What Is a Compound-Complex Sentence?

Glossary of Grammatical and Rhetorical Terms

Compound-complex sentences have two or more independent clauses and at least one dependent clause

ThoughtCo / Ran Zheng

In English grammar, a compound-complex sentence is a sentence with two or more independent clauses and at least one dependent clause. Also known as a complex-compound sentence.

The compound-complex sentence is one of the four basic sentence structures. The other structures are the simple sentence, the compound sentence, and the complex sentence.

Examples and Observations

  • "The compound-complex sentence is so named because it shares the characteristics of both compound and complex sentences. Like the compound sentence, the compound-complex has two main clauses. Like the complex sentence, it has at least one subordinate clause. The subordinate clause can be part of an independent clause."
    (Random House Webster's Pocket Grammar, Usage, and Punctuation, 2007)
  • "His blue eyes were light, bright and sparkling behind half-mooned spectacles, and his nose was very long and crooked, as though it had been broken at least twice."
    (J.K. Rowling, Harry Potter and the Sorcerer's Stone. Scholastic, 1998)
  • "The door of the morning room was open as I went through the hall, and I caught a glimpse of Uncle Tom messing about with his collection of old silver."
    (P.G. Wodehouse, The Code of the Woosters, 1938)
  • "All of us are egotists to some extent, but most of us—unlike the jerk—are perfectly and horribly aware of it when we make asses of ourselves." (Sidney J. Harris, "A Jerk," 1961)
  • "Those are my principles, and if you don't like them . . . well, I have others."
    (Groucho Marx)
  • "The Druids used mistletoe in ceremonies of human sacrifice, but most of all the evergreen became a symbol of fertility because it flourished in winter when other plants withered." (Sian Ellis, "England's Ancient 'Special Twig.'" British Heritage, January 2001)
  • "We operate under a jury system in this country, and as much as we complain about it, we have to admit that we know of no better system, except possibly flipping a coin."
    (Dave Barry, Dave Barry's Guide to Marriage and/or Sex, 1987)
  • "She gave me another of those long keen looks, and I could see that she was again asking herself if her favourite nephew wasn't steeped to the tonsils in the juice of the grape." (P.G. Wodehouse, Plum Pie, 1966)
  • "In America everybody is of the opinion that he has no social superiors, since all men are equal, but he does not admit that he has no social inferiors, for, from the time of Jefferson onward, the doctrine that all men are equal applies only upwards, not downwards."
    (Bertrand Russell, Unpopular Essays, 1930)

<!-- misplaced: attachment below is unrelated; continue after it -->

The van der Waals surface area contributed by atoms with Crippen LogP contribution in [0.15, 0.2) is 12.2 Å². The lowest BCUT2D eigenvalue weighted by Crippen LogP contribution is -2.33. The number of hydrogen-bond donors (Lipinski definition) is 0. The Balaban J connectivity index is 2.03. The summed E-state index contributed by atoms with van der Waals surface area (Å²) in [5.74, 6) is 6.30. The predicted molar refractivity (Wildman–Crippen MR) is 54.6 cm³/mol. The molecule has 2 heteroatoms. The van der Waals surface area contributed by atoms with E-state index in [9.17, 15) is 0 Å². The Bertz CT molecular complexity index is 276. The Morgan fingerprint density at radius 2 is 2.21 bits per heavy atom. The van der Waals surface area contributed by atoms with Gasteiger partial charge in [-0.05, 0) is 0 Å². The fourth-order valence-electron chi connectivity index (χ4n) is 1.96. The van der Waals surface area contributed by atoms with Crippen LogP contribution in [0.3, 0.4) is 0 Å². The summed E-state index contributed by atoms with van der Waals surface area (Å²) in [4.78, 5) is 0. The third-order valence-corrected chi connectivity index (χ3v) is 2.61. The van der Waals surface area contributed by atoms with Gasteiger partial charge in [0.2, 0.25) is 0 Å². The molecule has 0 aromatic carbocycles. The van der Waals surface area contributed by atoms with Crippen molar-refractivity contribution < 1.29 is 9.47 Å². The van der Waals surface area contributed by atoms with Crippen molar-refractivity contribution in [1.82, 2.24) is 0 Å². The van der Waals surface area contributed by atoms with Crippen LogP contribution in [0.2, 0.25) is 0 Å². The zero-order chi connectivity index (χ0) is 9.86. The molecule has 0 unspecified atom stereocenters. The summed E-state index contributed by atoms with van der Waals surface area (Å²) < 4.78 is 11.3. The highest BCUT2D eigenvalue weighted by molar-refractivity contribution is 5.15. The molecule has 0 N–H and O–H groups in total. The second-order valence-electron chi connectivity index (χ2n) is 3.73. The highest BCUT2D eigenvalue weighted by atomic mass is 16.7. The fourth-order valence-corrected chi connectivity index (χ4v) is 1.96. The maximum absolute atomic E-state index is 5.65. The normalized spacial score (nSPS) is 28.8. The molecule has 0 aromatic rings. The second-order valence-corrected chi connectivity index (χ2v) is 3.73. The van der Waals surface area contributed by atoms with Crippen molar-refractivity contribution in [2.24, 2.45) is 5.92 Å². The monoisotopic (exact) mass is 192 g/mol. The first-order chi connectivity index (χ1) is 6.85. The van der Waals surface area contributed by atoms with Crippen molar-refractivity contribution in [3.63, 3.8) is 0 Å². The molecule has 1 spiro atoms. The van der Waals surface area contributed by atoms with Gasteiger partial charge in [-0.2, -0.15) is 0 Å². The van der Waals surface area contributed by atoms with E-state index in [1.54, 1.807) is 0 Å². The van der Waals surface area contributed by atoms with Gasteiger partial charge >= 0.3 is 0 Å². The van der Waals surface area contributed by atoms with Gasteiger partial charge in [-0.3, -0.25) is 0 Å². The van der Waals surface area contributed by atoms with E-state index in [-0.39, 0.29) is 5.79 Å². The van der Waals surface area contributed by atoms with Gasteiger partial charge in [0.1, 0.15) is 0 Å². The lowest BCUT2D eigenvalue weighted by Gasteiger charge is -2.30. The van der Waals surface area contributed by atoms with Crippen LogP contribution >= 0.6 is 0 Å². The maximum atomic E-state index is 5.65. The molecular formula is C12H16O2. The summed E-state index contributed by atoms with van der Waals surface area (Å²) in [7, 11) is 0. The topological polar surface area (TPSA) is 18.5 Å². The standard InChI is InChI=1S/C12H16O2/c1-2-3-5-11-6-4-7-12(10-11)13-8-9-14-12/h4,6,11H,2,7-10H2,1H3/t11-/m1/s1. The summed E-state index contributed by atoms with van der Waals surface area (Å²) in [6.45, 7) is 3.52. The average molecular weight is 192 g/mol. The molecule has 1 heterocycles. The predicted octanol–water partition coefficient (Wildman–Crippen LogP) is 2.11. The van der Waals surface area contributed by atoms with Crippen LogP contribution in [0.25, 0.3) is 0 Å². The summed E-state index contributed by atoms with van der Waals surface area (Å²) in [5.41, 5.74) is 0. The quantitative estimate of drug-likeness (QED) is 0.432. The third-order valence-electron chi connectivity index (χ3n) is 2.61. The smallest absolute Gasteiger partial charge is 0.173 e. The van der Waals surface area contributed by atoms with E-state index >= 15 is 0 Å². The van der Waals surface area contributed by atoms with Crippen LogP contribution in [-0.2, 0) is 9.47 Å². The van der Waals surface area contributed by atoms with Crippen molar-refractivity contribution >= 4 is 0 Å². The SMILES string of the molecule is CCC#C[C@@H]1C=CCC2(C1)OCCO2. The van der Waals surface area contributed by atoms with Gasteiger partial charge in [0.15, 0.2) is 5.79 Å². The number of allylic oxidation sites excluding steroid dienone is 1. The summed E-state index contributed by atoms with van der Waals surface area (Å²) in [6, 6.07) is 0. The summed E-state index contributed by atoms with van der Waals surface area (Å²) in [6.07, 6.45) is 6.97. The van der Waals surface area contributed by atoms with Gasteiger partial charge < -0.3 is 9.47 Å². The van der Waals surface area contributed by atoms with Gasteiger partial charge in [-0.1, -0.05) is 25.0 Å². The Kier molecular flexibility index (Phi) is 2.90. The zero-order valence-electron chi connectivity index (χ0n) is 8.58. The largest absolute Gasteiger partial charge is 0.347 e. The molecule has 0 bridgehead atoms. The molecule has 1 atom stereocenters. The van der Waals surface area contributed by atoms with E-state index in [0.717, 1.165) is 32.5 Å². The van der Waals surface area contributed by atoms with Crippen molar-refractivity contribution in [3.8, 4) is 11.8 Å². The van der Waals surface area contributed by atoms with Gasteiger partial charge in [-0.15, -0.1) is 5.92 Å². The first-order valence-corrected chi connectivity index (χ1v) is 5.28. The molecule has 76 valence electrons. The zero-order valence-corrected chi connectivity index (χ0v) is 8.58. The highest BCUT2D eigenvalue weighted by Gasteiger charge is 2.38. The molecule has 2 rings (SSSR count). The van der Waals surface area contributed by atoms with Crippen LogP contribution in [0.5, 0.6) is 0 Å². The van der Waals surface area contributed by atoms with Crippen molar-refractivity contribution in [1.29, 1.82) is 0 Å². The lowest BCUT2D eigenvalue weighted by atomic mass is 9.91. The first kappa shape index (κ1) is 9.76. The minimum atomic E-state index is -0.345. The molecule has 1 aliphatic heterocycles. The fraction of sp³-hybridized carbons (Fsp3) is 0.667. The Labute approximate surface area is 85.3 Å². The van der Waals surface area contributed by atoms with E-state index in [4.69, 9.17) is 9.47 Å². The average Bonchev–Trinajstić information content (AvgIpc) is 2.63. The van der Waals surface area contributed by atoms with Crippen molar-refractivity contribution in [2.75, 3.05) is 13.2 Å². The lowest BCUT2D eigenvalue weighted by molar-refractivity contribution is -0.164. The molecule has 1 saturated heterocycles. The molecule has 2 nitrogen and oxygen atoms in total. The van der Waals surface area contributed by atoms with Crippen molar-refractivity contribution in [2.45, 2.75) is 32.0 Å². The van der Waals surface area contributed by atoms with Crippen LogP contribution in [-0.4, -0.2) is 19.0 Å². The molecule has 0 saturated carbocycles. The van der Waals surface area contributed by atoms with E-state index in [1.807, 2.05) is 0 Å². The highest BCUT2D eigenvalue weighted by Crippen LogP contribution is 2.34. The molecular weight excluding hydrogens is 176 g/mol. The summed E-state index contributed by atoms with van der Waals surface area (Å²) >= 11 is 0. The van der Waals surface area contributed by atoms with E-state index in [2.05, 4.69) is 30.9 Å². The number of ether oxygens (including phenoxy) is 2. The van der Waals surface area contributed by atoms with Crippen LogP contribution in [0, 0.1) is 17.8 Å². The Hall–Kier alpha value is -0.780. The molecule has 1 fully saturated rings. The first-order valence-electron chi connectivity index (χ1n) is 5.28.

How, Why, and When to Use Compound-Complex Sentences

  • "The compound-complex sentence consists of two or more independent clauses and one or more dependent clauses. This syntactic shape is essential in representing complex relationships and so is frequently put to use in various forms of analytical writing, especially in academic writing. It is also probably true that the ability to use compound-complex sentences elevates a writer's credibility: it demonstrates that he or she can bring together in a single sentence a range of different pieces of information and order them in relationship to each other. This is not to say that the compound-complex sentence invites confusion: on the contrary, when handled carefully, it has the opposite effect—it clarifies the complexity and enables readers to see it clearly."
    (David Rosenwasser and Jill Stephen, Writing Analytically, 6th ed. Wadsworth, 2012)
  • "Compound-complex sentences get unwieldy in a hurry. So clear writers minimize their use, generally restricting them to no more than 10 percent of their work.
    "But varying the sentence structures in a piece makes it more interesting, and writers who care about rhythm will stray from the simpler forms to mix in compound sentences now and then." (Jack Hart, A Writer's Coach: The Complete Guide to Writing Strategies That Work. Anchor, 2006)
  • "Compound-complex sentences are used infrequently in business messages because of their length." (Jules Harcourt et al., Business Communication, 3rd ed. South-Western Educational, 1996)

Punctuating Compound-Complex Sentences

  • "If a compound or a compound-complex sentence has one or more commas in the first clause, you may want to use a semicolon before the coordinating conjunction between the two clauses. Its purpose is to show the reader very clearly the division between the two independent clauses." (Lee Brandon and Kelly Brandon, Sentences, Paragraphs, and Beyond, 7th ed. Wadsworth, 2013)
  • "For in the end, freedom is a personal and lonely battle; and one faces down fears of today so that those of tomorrow might be engaged." (Alice Walker, "Choosing to Stay at Home Ten Years After the March on Washington," 1973. In Search of Our Mothers' Gardens, 1983)
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Nordquist, Richard. "What Is a Compound-Complex Sentence?" ThoughtCo, Apr. 5, 2023, thoughtco.com/compound-complex-sentence-grammar-1689870. Nordquist, Richard. (2023, April 5). What Is a Compound-Complex Sentence? Retrieved from https://www.thoughtco.com/compound-complex-sentence-grammar-1689870 Nordquist, Richard. "What Is a Compound-Complex Sentence?" ThoughtCo. https://www.thoughtco.com/compound-complex-sentence-grammar-1689870 (accessed June 4, 2023).